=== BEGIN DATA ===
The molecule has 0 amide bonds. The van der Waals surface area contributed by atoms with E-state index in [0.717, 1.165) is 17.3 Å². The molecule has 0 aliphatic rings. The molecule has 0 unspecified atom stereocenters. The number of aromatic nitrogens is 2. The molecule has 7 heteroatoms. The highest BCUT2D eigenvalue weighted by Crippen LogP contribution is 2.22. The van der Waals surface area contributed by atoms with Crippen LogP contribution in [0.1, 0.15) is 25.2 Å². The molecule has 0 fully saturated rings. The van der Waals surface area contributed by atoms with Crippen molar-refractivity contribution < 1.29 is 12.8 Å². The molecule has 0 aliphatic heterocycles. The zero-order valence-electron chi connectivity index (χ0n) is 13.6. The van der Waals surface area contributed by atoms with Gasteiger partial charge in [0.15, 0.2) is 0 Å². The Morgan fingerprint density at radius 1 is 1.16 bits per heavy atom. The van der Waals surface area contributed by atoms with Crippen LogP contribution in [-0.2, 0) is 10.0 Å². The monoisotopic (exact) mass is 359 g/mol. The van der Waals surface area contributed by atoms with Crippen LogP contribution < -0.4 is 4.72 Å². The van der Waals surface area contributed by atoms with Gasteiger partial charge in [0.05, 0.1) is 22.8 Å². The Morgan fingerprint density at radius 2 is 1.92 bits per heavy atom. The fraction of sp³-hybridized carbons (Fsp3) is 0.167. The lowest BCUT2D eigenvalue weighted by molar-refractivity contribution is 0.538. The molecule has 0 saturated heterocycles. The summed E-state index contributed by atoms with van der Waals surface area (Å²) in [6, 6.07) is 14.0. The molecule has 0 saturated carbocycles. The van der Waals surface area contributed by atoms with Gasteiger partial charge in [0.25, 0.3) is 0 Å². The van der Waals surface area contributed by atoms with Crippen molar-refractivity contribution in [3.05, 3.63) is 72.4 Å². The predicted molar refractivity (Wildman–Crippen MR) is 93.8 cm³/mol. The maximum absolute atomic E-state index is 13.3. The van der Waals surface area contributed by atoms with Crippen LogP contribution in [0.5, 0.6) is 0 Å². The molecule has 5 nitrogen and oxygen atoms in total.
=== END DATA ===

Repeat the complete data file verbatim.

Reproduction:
The molecule has 0 amide bonds. The van der Waals surface area contributed by atoms with E-state index in [0.717, 1.165) is 17.3 Å². The molecule has 0 aliphatic rings. The molecule has 0 unspecified atom stereocenters. The number of aromatic nitrogens is 2. The molecule has 7 heteroatoms. The highest BCUT2D eigenvalue weighted by Crippen LogP contribution is 2.22. The van der Waals surface area contributed by atoms with Crippen LogP contribution in [0.1, 0.15) is 25.2 Å². The molecule has 0 fully saturated rings. The van der Waals surface area contributed by atoms with Crippen molar-refractivity contribution < 1.29 is 12.8 Å². The molecule has 0 aliphatic heterocycles. The zero-order valence-electron chi connectivity index (χ0n) is 13.6. The van der Waals surface area contributed by atoms with Gasteiger partial charge in [0.15, 0.2) is 0 Å². The Morgan fingerprint density at radius 1 is 1.16 bits per heavy atom. The van der Waals surface area contributed by atoms with Crippen LogP contribution in [-0.2, 0) is 10.0 Å². The monoisotopic (exact) mass is 359 g/mol. The van der Waals surface area contributed by atoms with Crippen LogP contribution < -0.4 is 4.72 Å². The van der Waals surface area contributed by atoms with Gasteiger partial charge in [0.05, 0.1) is 22.8 Å². The Morgan fingerprint density at radius 2 is 1.92 bits per heavy atom. The fraction of sp³-hybridized carbons (Fsp3) is 0.167. The lowest BCUT2D eigenvalue weighted by molar-refractivity contribution is 0.538. The molecule has 0 saturated heterocycles. The summed E-state index contributed by atoms with van der Waals surface area (Å²) in [6, 6.07) is 14.0. The molecule has 0 saturated carbocycles. The van der Waals surface area contributed by atoms with Gasteiger partial charge in [0.25, 0.3) is 0 Å². The van der Waals surface area contributed by atoms with Crippen molar-refractivity contribution in [3.05, 3.63) is 72.4 Å². The predicted molar refractivity (Wildman–Crippen MR) is 93.8 cm³/mol. The maximum absolute atomic E-state index is 13.3. The van der Waals surface area contributed by atoms with Crippen LogP contribution in [0.5, 0.6) is 0 Å². The molecule has 5 nitrogen and oxygen atoms in total.